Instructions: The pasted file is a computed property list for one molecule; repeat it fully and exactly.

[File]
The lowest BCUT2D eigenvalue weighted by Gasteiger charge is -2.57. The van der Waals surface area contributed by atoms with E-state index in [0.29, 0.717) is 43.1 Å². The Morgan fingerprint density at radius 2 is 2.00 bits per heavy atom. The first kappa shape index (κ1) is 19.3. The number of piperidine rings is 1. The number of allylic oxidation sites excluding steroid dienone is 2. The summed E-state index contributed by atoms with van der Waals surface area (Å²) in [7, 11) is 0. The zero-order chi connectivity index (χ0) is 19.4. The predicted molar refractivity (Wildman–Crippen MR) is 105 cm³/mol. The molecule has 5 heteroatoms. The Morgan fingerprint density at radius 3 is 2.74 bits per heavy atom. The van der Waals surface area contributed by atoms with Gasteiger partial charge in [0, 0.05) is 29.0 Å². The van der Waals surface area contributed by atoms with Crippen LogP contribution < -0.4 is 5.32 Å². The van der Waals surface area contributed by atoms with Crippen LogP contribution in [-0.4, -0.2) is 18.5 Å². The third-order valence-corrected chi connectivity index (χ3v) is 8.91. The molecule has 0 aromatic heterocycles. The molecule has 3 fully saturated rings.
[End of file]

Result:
The lowest BCUT2D eigenvalue weighted by Gasteiger charge is -2.57. The van der Waals surface area contributed by atoms with E-state index in [0.29, 0.717) is 43.1 Å². The Morgan fingerprint density at radius 2 is 2.00 bits per heavy atom. The first kappa shape index (κ1) is 19.3. The number of piperidine rings is 1. The number of allylic oxidation sites excluding steroid dienone is 2. The summed E-state index contributed by atoms with van der Waals surface area (Å²) in [7, 11) is 0. The zero-order chi connectivity index (χ0) is 19.4. The predicted molar refractivity (Wildman–Crippen MR) is 105 cm³/mol. The molecule has 5 heteroatoms. The Morgan fingerprint density at radius 3 is 2.74 bits per heavy atom. The van der Waals surface area contributed by atoms with Gasteiger partial charge in [0, 0.05) is 29.0 Å². The van der Waals surface area contributed by atoms with Crippen LogP contribution < -0.4 is 5.32 Å². The van der Waals surface area contributed by atoms with Crippen LogP contribution in [-0.4, -0.2) is 18.5 Å². The third-order valence-corrected chi connectivity index (χ3v) is 8.91. The molecule has 0 aromatic heterocycles. The molecule has 3 fully saturated rings.